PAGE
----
I was not raised in a yard sale-ing family. We did NOT yard sale. The idea of dragging our belongings out into the yard for all to see, and putting prices on things, and then (gasp) haggling over the value of our obviously very tasteful possessions was just........it wasn't happening at my house. And buying someone else's rejected items? No, that wasn't on the agenda either.
So when I was in 3rd or 4th grade I discovered yard sale-ing on my own, during a bike ride around my neighborhood. I am quite sure my mother didn't see this coming - if she had I am confident that I would not have been allowed to stop and browse. But it was impossible to ride by and not stop. We lived in a pretty nice area, right on the ocean in Newport Rhode Island (Castle Hill, if you are familiar) and I am sure my mother assumed that she was surrounded by like-minded individuals who did not air their dirty laundry OR their outdated housewares to be viewed and reviewed and picked over like yesterday's newspaper.
It might have been the moment when I discovered those red ankle boots - the ones that were just like I had seen Pat Benetar wear in a video on MTV (this was, after all, 1984). Or maybe it was the totally obscene Eddie Murphy record album that I snapped up and listened to over and over again on my Fisher Price record player. All I know is, that first yard sale changed my life. It was, by all measures, a really good yard sale *anyway* - my bar for yard sales was set very high indeed that morning, but it was more than that. It was the thrill of the hunt. The love of a bargain. The excitement of finding something unique, that no one else would have.
I love yard sales. I love shopping them and I love having them. And this weekend, I am having a big one. There is usually one of two reasons I decide to have a yard sale. I either find myself overwhelmed with stuff and feel the need to purge, OR I need to make some money. Or both. Both works too.
I don't know what triggered this weekend's yard sale, exactly - but I suspect it was the bags (and bags and bags) of precious schoolwork my kids brought home at the end of the year. Binders and folders with their covers hanging on by a thread, filled with worksheets and drawings and wrinkled pieces of paper covered in scribbles and some with holes in them, along with a healthy dose of pencils without erasers, broken crayons, and markers that lost their caps long ago.
I saw the massive pile by the kitchen door and involuntarily twitched. And then instructed them to pick the 10 best things to go up in the attic to be filed. Everything else?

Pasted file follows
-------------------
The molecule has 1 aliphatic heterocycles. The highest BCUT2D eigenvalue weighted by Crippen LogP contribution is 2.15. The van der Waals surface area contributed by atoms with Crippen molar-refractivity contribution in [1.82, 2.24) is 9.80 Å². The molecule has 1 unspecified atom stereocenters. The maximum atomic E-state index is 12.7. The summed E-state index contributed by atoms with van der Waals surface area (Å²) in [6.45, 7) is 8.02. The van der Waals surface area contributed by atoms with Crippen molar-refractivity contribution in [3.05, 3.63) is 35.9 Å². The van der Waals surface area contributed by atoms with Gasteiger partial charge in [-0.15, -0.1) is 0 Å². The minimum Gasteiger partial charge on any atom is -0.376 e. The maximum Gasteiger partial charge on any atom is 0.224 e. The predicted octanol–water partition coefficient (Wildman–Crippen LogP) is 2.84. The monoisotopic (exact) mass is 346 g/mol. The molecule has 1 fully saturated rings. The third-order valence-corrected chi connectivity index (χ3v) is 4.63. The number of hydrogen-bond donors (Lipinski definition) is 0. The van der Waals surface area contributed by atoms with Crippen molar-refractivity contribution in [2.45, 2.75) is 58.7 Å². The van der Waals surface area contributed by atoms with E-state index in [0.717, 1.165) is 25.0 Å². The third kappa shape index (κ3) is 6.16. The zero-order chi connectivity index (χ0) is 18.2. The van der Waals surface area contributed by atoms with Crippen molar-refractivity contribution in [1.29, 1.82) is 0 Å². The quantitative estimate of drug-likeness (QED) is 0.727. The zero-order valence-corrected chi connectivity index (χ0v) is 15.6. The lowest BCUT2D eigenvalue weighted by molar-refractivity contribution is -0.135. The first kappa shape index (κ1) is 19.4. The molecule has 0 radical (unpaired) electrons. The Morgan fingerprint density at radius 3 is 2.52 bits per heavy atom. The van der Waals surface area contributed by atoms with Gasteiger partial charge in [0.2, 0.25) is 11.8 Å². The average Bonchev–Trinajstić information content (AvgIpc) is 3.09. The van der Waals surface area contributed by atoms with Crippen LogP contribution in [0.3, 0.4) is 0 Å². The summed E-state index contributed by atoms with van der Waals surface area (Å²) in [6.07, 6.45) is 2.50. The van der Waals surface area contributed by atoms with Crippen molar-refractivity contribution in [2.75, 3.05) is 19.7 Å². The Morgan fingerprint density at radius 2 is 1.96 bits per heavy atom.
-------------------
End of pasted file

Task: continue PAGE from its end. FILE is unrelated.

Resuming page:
The circular file.
The one in the driveway.
The one that gets collected twice a week and taken to the landfill.
But I wasn't done.
Because with a few days notice, a friend moved in to our storage shed AKA "The Eyesore" for the summer. And that 120 square feet was being utilized to the max for storage. We needed to get everything out of there pronto, which means it all got piled in my house to be sorted out.
And as that pile grew, and the stack for the attic took over my bedroom, I noticed something else.
The kids were outgrowing everything.
Every pair of their pants hover around their ankles, their t-shirts show flashes of belly button, and the toys are creeping onto every surface and taking over the cupboards. It isn't just their wardrobe that needs refining, however - I can't close my drawers and have run out of hangers - and closet space. There are things in our hall closets - Tupperware, pans, hand towels, and god knows what else - that I have never used. Not even once.
And let's not forget that I have been slowly accumulating excessive amounts of baby gear.
I started by clearing out the storage shed, I moved on to my closet and then the kids' rooms. I am being cold-hearted. Giving up stuff I like, because I just simply do not use it or need it or (sigh) fit into it any more.
So here it comes. The big yard sale. I will drag my belongings out onto the driveway, and be so gauche as to put prices on them. I will allow people to paw over my precious possessions, examining and haggling and buying or rejecting, and there will be those who simply slow down to stare before dismissing my stuff as not even worth parking to check out.
I am ready. I can take it. And god, I hope they take it too. All of it.
I feel lighter already.
6 hours ago